Post-Mailing Actions — The USPS generates a great deal of data about the mail after it leaves your facility and enters their delivery network. Informed Visibility wouldn’t exist without the data derived from scanning the mail as it moves from one postal facility to the next. The Postal Service also generously provides mailers with feedback if they cannot deliver the mail to the addresses printed on the mail pieces. This data can include specific reasons why a piece was not delivered. The USPS may even furnish the new address if the recipients moved — a service unique to postal mail and unavailable in competing channels like email.
Mailing professionals may know all about this post-mailing data, but they aren’t always great at putting the data to work for themselves and their customers. Become familiar with all the tools that lower the number of undeliverable pieces and work with your customers to interpret and leverage the Informed Visibility information. Volunteer to analyze the delivery data to determine if new mailing strategies, such as drop-shipping, will help customers achieve the on-time delivery performance they want. This will be important after the USPS implements new delivery standards and reorganizes the delivery network.
AI may not have directly impacted your mailing business yet, but the new technologies are now found in fields such as marketing. Predictive analytics will continue to improve, using machines to comb through mountains of customer data. Legacy services such as supplying clients with mailing lists by selecting on only characteristics like ZIP Codes or age will eventually disappear. AI will decide the messages and offers customers will receive and compute the best time to deliver them. Batch mailings may never be totally replaced, but some of that mail will be diverted to AI-controlled schedules that use data to send mail to individuals more strategically.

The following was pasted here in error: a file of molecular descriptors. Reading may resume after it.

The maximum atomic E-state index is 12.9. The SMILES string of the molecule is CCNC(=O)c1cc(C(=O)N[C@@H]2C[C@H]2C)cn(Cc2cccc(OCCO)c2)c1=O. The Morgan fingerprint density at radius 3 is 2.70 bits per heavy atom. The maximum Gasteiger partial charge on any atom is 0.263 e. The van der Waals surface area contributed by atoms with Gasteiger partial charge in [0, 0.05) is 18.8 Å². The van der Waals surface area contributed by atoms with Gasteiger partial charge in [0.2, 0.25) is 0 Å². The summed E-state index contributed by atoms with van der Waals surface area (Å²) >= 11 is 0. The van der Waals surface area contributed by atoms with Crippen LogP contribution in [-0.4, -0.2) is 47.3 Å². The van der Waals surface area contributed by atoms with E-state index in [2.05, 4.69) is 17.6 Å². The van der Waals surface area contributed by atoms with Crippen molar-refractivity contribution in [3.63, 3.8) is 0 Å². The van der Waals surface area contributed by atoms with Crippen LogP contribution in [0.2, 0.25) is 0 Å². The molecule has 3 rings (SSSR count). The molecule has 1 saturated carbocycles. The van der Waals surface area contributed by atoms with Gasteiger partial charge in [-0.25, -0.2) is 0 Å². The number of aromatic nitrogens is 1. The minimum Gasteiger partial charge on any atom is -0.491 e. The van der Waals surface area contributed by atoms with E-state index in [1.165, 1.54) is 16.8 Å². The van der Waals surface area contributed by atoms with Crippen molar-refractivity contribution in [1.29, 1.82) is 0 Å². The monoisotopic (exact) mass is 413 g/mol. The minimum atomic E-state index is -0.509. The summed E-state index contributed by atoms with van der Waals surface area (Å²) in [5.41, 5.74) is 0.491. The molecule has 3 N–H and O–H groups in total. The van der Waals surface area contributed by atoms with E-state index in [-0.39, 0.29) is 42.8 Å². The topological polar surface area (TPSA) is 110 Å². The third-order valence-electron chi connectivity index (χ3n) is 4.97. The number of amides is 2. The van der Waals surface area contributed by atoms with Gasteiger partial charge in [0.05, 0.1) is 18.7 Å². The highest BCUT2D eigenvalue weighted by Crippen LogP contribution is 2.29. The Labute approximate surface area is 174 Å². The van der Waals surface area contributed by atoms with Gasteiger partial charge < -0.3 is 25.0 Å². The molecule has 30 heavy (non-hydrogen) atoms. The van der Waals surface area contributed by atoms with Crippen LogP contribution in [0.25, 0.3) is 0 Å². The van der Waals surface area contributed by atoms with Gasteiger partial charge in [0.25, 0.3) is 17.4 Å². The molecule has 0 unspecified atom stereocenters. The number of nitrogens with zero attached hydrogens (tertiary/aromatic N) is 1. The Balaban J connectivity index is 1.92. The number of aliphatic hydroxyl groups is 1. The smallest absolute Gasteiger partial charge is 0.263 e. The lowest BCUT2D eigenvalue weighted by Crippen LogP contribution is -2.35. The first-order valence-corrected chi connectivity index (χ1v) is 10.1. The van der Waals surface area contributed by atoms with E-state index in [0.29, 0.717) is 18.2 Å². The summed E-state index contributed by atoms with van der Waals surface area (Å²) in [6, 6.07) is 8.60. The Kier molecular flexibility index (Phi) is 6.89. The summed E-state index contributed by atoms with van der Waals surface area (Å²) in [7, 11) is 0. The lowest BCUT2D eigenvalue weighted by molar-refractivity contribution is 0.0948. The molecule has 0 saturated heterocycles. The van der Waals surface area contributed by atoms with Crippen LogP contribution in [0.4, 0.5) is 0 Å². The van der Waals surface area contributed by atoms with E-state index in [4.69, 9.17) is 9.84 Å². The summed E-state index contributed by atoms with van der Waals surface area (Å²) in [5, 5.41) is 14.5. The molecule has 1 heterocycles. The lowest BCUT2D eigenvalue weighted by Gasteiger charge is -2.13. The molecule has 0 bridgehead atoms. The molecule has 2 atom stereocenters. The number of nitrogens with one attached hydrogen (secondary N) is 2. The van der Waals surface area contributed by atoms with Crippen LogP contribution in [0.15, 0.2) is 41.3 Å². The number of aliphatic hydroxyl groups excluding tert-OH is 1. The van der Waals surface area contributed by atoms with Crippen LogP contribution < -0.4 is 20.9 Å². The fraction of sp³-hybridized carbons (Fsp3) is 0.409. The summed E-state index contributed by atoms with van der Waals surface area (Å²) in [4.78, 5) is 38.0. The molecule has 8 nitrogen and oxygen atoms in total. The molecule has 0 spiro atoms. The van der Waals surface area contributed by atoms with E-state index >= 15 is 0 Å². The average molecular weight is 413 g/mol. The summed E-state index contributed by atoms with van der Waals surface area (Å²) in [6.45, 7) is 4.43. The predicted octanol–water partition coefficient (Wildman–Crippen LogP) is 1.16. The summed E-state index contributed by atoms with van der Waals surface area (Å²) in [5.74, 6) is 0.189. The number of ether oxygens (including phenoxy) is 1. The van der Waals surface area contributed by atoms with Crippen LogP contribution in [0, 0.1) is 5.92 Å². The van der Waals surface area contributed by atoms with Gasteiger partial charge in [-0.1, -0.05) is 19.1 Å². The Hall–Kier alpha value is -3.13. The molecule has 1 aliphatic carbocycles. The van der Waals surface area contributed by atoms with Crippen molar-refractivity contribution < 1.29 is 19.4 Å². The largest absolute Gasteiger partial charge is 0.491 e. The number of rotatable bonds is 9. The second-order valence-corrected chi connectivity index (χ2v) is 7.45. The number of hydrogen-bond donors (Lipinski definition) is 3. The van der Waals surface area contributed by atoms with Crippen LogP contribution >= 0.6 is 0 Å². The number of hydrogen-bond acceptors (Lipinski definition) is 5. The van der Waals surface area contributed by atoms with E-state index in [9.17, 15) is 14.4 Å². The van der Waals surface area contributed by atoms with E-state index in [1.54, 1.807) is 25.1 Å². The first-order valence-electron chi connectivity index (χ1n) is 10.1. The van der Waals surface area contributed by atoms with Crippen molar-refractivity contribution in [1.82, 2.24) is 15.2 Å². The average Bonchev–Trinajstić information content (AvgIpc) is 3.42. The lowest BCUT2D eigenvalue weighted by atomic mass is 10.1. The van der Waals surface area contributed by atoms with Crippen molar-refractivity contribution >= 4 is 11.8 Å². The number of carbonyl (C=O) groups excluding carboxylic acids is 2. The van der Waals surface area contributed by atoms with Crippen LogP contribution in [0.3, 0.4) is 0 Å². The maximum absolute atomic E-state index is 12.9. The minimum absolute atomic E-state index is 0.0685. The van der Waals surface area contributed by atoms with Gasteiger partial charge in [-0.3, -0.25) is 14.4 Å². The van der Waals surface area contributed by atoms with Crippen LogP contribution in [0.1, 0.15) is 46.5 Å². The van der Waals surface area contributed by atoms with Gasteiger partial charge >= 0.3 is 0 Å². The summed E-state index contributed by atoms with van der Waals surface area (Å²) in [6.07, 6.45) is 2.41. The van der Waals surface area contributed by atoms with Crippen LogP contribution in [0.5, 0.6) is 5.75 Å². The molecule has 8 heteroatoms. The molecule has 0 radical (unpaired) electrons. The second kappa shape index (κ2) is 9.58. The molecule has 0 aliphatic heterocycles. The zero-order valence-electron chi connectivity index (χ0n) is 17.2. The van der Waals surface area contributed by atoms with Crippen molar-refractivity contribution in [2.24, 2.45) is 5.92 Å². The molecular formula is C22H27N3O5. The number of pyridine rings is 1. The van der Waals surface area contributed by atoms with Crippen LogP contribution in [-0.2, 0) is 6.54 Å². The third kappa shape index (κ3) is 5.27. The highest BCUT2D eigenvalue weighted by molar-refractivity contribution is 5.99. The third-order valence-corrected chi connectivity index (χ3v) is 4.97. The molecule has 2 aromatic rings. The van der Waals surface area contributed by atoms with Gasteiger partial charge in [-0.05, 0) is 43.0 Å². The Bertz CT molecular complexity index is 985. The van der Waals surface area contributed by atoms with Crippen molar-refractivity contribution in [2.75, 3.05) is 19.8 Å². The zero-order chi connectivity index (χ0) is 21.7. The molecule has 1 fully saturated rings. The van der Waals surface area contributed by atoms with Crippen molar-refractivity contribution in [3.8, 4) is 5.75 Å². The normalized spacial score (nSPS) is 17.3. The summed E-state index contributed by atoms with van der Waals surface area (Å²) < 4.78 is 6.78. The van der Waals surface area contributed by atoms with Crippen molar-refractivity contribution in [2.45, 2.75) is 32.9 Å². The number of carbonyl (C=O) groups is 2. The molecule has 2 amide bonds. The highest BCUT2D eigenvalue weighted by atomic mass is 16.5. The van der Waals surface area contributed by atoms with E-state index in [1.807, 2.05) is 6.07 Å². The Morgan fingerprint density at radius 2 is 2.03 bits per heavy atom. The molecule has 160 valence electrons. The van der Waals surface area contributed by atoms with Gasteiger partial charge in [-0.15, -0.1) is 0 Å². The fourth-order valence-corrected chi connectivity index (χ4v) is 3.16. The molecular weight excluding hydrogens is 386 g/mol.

The investments clients make in AI technologies will raise the value of every mail piece they generate. This presents an opportunity for document operations to incorporate the personalization, coordinate multi-channel campaigns, provide fulfillment services, and track the mail.
The higher value of each mail piece makes successful delivery even more important. Expand your pre-mailing data services to include more precise ways to raise the delivery percentage of your customers’ mail, using tools such as DPV or DSF2.
Data Expertise Is an Opportunity
The game is changing for mail. The availability of data and the sophistication of the tools to analyze and manipulate the data keep improving. Printing devices and document composition software that create printed and electronic documents based on the data also continue to advance in functionality.
Professionals working for mailing service providers and corporate document centers should hone their data skills. Make plans to service your customers by making sure you correctly target every document you produce. Leverage the information as much as possible and give each mail piece the best chance at being delivered.
Thinking about data first is a different mindset, but change is necessary to avoid being cast as a commodity vendor. Clients will consider successful mailing operations as valuable partners helping them achieve their business goals. An appreciation for data’s role in mailing applications is a key factor in achieving that partnership status.
Mike Porter at Print/Mail Consultants creates content for the document industry and helps document operations build and implement strategies for future growth and competitiveness. Learn more about his services at and . Follow on Twitter, or send him a connection request on .